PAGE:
400 pages; published April 2013
Aaron Hartzler was brought up in a Baptist family so strict that other Baptists seemed radically permissive by comparison. Wishing to be obedient, but desperate to be true to himself, Aaron struggles to keep his place in his family while spreading his wings.
What made this book striking to read was that throughout the stories of Aaron’s wayward youth, he clearly loves and even admires his family and their singular devotion to religion. However, he doesn’t share it. He chafes painfully under the oppressive rules of his unusually strict household. He can’t see movies. There’s no TV. No listening to any station other than 88.5 KLJC, Kansas City’s home for “beautiful, sacred music.” It’s a religious view that forgives serial killers, as long as they confess their sins and open their hearts to Jesus, but condemns the two men holding hands while they watch a gay pride parade – two men who kind of look like Aaron.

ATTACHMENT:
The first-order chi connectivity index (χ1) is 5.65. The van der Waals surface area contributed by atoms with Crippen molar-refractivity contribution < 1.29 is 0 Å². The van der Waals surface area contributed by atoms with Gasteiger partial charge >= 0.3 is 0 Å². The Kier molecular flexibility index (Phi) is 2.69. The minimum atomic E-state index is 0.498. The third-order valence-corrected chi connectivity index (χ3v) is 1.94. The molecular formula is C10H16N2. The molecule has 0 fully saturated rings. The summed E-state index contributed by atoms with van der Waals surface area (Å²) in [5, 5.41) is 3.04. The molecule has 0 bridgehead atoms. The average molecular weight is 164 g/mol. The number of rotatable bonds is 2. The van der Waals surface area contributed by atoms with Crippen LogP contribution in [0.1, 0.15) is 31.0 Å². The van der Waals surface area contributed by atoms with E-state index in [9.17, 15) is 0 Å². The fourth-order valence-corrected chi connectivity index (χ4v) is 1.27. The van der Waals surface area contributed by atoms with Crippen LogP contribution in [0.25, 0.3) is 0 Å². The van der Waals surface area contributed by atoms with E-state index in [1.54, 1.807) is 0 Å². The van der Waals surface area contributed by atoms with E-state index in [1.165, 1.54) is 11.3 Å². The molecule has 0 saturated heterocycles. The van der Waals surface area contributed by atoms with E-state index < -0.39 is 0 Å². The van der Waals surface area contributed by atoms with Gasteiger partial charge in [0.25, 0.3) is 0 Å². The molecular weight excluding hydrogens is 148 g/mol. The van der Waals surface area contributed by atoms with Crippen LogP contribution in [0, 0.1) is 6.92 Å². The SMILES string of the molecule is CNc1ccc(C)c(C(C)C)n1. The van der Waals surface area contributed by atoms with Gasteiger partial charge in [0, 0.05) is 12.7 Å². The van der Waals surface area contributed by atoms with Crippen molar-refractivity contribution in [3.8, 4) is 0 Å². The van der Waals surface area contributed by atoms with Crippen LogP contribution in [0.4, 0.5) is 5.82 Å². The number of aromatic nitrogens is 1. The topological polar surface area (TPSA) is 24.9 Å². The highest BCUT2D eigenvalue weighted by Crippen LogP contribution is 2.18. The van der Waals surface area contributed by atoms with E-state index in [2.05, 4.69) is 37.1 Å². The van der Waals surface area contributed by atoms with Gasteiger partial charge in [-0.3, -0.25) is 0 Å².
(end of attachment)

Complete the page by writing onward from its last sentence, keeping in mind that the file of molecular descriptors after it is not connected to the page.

He never expresses hatred for his family, but he does talk about plenty of confusion and frustration. He constantly disappoints his parents because all the rules, all the restrictions just plain don’t make any sense to him. He just cannot live inside the box they’ve created.
So, he challenges the rules and sneaks out of bounds again and again. The stories as he tells them are equal parts hilarious and heart-rending.
This story will intrigue some people because it is so different from their own families. It will move others because it reminds them so much of theirs.